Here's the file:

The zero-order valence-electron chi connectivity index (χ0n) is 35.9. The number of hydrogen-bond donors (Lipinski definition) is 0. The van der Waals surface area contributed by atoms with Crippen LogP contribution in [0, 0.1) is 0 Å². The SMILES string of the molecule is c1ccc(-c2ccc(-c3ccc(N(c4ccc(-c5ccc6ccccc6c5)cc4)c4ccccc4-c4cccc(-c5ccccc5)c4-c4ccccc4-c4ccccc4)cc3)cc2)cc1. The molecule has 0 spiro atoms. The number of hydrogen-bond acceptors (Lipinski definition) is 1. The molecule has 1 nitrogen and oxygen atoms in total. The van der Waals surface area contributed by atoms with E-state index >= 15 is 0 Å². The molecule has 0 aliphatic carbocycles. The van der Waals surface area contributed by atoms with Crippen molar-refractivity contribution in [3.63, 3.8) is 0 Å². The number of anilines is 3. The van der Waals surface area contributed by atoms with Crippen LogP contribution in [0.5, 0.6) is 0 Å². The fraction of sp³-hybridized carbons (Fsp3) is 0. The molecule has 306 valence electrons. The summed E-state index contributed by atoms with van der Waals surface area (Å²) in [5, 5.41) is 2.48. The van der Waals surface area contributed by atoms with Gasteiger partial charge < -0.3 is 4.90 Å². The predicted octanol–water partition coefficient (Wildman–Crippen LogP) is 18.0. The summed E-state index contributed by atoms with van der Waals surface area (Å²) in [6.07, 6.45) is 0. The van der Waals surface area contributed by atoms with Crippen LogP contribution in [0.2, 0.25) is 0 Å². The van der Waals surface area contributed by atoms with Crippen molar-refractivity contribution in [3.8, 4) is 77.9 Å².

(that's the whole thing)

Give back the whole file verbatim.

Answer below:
The zero-order valence-electron chi connectivity index (χ0n) is 35.9. The number of hydrogen-bond donors (Lipinski definition) is 0. The van der Waals surface area contributed by atoms with Crippen LogP contribution in [0, 0.1) is 0 Å². The SMILES string of the molecule is c1ccc(-c2ccc(-c3ccc(N(c4ccc(-c5ccc6ccccc6c5)cc4)c4ccccc4-c4cccc(-c5ccccc5)c4-c4ccccc4-c4ccccc4)cc3)cc2)cc1. The molecule has 0 spiro atoms. The number of hydrogen-bond acceptors (Lipinski definition) is 1. The molecule has 1 nitrogen and oxygen atoms in total. The van der Waals surface area contributed by atoms with E-state index >= 15 is 0 Å². The molecule has 0 aliphatic carbocycles. The van der Waals surface area contributed by atoms with Crippen molar-refractivity contribution in [3.63, 3.8) is 0 Å². The number of anilines is 3. The van der Waals surface area contributed by atoms with Crippen LogP contribution in [0.5, 0.6) is 0 Å². The fraction of sp³-hybridized carbons (Fsp3) is 0. The molecule has 306 valence electrons. The summed E-state index contributed by atoms with van der Waals surface area (Å²) in [5, 5.41) is 2.48. The van der Waals surface area contributed by atoms with Gasteiger partial charge < -0.3 is 4.90 Å². The predicted octanol–water partition coefficient (Wildman–Crippen LogP) is 18.0. The summed E-state index contributed by atoms with van der Waals surface area (Å²) in [6.07, 6.45) is 0. The van der Waals surface area contributed by atoms with Crippen LogP contribution in [0.2, 0.25) is 0 Å². The van der Waals surface area contributed by atoms with Crippen molar-refractivity contribution in [3.8, 4) is 77.9 Å².